He advises “Die, Selfish” that “The Selfish Gene is alive and well, and doesn’t appreciate “adversarial journalism”:
I have been asked to respond to an article by David Dobbs called ‘Die, selfish gene, die’. It’s a fluent piece of writing featuring some interesting biological observations, but it’s fatally marred: infected by an all-too-common journalistic tendency, the adversarial urge to (presumably) boost circulation and harvest clicks by pretending to be controversial. You have a topic X, which you laudably want to pass on to your readers. But it’s not enough that X is interesting in its own right; you have to adversarialise it: yell that X is revolutionary, new, paradigm-shifting, dramatically overthrowing some Y.
I had almost finished writing this reply when Jerry Coyne – my goto guru on population genetics since the death of John Maynard Smith – posted his own much more thorough retort to Dobbs. I thought about abandoning my own effort, but was reluctant to throw away my more personal response to Dobbs’ traducing of my earlier work. Even if you don’t have time to read my article, however, do please read Jerry’s: …
Goodness! What will happen if we don’t read Jerry’s?
One wonder if Dawkins minded Dobbs referring to him in the Aeon piece as a “buffoon.” Naw, couldn’t be. He probably just wants to go head to head with the growing field of epigenetics.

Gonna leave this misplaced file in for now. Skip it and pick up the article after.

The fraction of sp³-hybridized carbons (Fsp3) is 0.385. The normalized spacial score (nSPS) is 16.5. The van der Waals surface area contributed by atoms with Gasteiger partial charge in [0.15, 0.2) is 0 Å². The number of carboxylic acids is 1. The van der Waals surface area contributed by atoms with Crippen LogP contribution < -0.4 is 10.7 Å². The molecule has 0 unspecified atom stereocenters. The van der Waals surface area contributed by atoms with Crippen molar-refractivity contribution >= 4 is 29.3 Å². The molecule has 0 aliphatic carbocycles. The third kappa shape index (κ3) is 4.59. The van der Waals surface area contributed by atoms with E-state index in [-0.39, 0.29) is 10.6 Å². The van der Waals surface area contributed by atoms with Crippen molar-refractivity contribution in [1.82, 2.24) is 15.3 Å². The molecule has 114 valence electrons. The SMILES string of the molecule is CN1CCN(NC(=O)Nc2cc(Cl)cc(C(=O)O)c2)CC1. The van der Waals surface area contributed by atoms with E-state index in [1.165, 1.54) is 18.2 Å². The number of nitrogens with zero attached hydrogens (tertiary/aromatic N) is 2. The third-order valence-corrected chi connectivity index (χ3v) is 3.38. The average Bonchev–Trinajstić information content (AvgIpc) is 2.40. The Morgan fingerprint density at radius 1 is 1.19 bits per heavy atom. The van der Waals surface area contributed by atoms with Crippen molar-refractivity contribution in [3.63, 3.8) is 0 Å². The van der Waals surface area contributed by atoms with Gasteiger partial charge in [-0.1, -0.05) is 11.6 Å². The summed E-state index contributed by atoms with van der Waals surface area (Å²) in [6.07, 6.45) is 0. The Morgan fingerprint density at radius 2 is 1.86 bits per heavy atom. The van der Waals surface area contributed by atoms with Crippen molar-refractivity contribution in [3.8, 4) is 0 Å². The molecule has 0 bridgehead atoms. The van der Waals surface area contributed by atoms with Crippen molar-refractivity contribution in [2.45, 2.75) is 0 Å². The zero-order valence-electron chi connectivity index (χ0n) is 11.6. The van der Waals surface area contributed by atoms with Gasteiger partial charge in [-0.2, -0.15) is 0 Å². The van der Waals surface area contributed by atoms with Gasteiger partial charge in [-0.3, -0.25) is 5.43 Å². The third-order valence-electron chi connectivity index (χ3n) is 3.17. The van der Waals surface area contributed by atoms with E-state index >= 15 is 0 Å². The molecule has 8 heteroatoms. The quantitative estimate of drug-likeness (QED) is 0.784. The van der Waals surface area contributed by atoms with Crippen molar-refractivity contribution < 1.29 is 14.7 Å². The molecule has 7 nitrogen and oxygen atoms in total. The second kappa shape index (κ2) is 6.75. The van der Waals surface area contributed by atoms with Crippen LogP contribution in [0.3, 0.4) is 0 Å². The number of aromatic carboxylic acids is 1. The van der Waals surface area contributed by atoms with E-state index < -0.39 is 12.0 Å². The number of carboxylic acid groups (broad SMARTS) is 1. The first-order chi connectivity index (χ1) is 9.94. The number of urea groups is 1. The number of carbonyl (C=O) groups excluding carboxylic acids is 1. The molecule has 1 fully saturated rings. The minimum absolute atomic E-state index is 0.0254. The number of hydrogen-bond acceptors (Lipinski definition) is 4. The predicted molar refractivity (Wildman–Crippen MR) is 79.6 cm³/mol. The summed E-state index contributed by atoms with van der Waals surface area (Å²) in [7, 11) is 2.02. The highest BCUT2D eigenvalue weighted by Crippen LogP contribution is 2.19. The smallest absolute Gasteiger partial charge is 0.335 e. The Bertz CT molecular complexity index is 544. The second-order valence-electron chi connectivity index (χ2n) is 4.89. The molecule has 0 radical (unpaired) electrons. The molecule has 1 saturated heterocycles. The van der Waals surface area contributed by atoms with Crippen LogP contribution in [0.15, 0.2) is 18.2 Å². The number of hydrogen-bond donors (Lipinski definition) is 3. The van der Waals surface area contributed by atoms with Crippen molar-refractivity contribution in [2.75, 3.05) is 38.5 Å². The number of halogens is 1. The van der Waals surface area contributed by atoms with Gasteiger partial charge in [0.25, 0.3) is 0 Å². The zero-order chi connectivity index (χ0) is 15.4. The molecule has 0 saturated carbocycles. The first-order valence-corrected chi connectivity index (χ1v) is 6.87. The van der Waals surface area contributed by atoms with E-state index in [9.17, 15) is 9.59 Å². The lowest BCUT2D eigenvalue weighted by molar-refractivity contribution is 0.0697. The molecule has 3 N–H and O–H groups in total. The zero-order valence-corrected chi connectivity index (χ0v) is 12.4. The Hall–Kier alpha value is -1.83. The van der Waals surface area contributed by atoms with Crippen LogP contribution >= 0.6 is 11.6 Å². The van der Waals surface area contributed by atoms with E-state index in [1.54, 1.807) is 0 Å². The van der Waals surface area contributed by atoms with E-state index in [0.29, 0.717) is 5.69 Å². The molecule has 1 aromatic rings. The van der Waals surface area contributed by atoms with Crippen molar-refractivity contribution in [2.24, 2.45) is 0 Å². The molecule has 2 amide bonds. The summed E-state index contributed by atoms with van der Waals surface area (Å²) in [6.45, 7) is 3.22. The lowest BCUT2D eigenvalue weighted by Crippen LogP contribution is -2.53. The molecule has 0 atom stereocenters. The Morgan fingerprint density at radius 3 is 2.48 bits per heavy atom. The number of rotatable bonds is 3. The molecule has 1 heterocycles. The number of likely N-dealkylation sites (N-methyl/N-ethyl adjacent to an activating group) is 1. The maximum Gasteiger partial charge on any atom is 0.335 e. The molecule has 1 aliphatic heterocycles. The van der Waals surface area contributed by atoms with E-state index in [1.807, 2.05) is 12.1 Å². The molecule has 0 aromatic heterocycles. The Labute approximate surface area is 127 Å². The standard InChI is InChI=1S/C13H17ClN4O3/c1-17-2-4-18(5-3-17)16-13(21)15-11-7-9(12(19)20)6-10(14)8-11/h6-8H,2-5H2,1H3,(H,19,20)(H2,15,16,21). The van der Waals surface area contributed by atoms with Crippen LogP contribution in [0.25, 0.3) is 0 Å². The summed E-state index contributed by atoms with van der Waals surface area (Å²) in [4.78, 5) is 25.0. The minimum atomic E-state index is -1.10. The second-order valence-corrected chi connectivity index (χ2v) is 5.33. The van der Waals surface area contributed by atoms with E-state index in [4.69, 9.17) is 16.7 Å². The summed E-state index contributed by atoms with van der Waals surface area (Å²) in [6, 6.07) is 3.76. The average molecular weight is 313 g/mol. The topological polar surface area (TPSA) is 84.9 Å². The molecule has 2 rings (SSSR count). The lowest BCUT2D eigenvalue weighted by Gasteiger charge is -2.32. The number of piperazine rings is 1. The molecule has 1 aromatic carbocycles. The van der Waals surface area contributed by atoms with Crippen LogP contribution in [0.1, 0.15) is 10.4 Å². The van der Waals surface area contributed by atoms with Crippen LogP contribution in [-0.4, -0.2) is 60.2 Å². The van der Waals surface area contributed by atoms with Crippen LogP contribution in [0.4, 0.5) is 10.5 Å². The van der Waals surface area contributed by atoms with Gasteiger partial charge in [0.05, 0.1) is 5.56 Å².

Jerry Coyne: Reason people question neo-Darwinism is that it “is largely consolidated, and is correct”
Ho hum, the new crop of dissenters from Darwinism shall pass too…
2 Replies to “Richard Dawkins responds to “Die, Selfish Gene, Die”: Mere adversarial journalism”
Dr. Wolf-Ekkehard Lönnig on the Law of Recurrent Variation, pt. 1 – podcast – Dec. 9, 2013
Peer-Reviewed Research Paper on Plant Biology Favorably Cites Intelligent Design and Challenges Darwinian Evolution – Casey Luskin December 29, 2010
Excerpt: Many of these researchers also raise the question (among others), why — even after inducing literally billions of induced mutations and (further) chromosome rearrangements — all the important mutation breeding programs have come to an end in the Western World instead of eliciting a revolution in plant breeding, either by successive rounds of selective “micromutations” (cumulative selection in the sense of the modern synthesis), or by “larger mutations” … and why the law of recurrent variation is endlessly corroborated by the almost infinite repetition of the spectra of mutant phenotypes in each and any new extensive mutagenesis experiment (as predicted) instead of regularly producing a range of new systematic species…
(Wolf-Ekkehard Lönnig, “Mutagenesis in Physalis pubescens L. ssp. floridana: Some Further Research on Dollo’s Law and the Law of Recurrent Variation,” Floriculture and Ornamental Biotechnology Vol. 4 (Special Issue 1): 1-21 (December 2010).)